Along with partner Chris Madel, represented the Minnesota State Board of Public Defense in connection with the State of Minnesota's government shutdown. Coordinated and funded by the Board of Public Defense, Minnesota public defenders represent indigent accused people in each of Minnesota's 87 counties. We sought emergency relief to require the State of Minnesota to fund the public defenders and the courts in the event of a state-government shutdown. At the televised June 27, 2011 hearing, the Minnesota Attorney General and the Governor's counsel argued in favor of the petition. Several Minnesota senators, however, claimed that our clients' requested relief would violate the Minnesota State Constitution. Covering the hearing, the Minneapolis/St. Paul StarTribune stated that "Madel made the most impassioned arguments, citing three U.S. Supreme Court rulings that mandate continuation of funding for the judiciary: Gideon v. Wainright, requiring effective counsel at public expense for those accused of felonies, Argersinger v. Hamlin, ensuring legal representation of indigents for misdemeanors and In re Gault, extending the same right for juveniles." On June 28, the District Court granted our emergency petition in full, thus requiring the State of Minnesota to fully fund the public defenders and the courts after the government shutdown, which occurred on July 1, 2011.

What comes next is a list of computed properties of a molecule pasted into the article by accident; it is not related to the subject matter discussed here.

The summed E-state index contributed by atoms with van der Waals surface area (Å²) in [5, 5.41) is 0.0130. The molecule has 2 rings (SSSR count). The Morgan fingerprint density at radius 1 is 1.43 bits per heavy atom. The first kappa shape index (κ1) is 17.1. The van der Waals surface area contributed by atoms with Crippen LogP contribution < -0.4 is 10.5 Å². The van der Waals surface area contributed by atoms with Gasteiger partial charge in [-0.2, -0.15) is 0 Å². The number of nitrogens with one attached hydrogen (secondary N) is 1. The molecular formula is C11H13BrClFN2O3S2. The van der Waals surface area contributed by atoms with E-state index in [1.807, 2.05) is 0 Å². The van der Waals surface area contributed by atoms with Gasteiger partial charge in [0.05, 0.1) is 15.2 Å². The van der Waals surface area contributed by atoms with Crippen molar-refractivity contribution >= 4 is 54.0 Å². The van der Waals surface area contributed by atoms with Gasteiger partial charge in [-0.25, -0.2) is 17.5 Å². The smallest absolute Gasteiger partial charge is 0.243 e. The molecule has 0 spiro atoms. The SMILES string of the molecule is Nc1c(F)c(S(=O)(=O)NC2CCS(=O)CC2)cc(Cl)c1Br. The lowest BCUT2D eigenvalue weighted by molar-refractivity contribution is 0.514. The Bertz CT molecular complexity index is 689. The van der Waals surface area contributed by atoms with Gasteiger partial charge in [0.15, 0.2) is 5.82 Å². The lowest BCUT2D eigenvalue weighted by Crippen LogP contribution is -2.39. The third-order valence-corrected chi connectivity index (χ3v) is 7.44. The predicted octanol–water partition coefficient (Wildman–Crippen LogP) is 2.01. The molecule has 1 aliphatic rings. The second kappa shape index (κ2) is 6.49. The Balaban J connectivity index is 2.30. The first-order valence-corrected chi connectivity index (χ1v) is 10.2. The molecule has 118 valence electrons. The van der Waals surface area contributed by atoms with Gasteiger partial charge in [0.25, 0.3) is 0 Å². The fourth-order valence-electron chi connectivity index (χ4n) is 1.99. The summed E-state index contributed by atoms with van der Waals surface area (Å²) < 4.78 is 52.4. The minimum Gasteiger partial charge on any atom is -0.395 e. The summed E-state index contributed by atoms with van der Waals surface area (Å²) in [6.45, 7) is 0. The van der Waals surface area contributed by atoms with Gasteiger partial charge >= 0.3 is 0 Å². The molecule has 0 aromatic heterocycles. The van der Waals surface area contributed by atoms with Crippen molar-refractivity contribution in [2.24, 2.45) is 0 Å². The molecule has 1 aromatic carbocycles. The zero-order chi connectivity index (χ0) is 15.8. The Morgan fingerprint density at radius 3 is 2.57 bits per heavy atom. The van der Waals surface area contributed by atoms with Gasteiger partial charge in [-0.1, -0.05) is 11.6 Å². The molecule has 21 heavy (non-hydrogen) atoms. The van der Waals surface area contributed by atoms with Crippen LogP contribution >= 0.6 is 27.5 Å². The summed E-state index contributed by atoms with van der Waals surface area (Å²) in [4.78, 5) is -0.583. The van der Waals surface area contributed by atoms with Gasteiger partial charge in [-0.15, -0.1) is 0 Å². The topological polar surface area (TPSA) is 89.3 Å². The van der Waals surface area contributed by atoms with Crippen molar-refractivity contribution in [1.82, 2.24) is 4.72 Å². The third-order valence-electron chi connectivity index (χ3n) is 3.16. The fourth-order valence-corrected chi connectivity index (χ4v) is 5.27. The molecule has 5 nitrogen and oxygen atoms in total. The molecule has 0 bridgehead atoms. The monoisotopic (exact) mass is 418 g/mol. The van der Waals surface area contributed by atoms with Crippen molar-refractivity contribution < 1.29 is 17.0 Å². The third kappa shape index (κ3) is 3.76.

Represented independent three-member Special Committee of the Fiesta Bowl Board of Directors that was headed by a former Chief Justice of the Arizona Supreme Court. The Special Committee was formed to investigate allegations that the Fiesta Bowl had reimbursed employees for campaign contributions, that a prior investigation had covered-up criminal conduct, and that the Fiesta Bowl had made numerous other improper expenditures. Our five-month investigation included 87 interviews of 52 individuals and the review of 55 gigabytes of electronic data and more than 10,000 additional hard copy documents. Our investigation culminated in a 276-page Final Report with 1,562 footnotes and thousands of additional pages of supporting schedules and spreadsheets. The report is publicly available here. The Final Report was covered by dozens of media outlets and has received widespread praise, including:
- The Arizona Republic's Editorial Board stated: "The Fiesta Bowl executive committee should never lose sight of what appears to have saved their event's bacon, at least for now: the unflaggingly candid 276-page report released by the Fiesta Bowl itself, which exposed all those ugly warts." Other reporting from The Arizona Republic referred to the report as "comprehensive."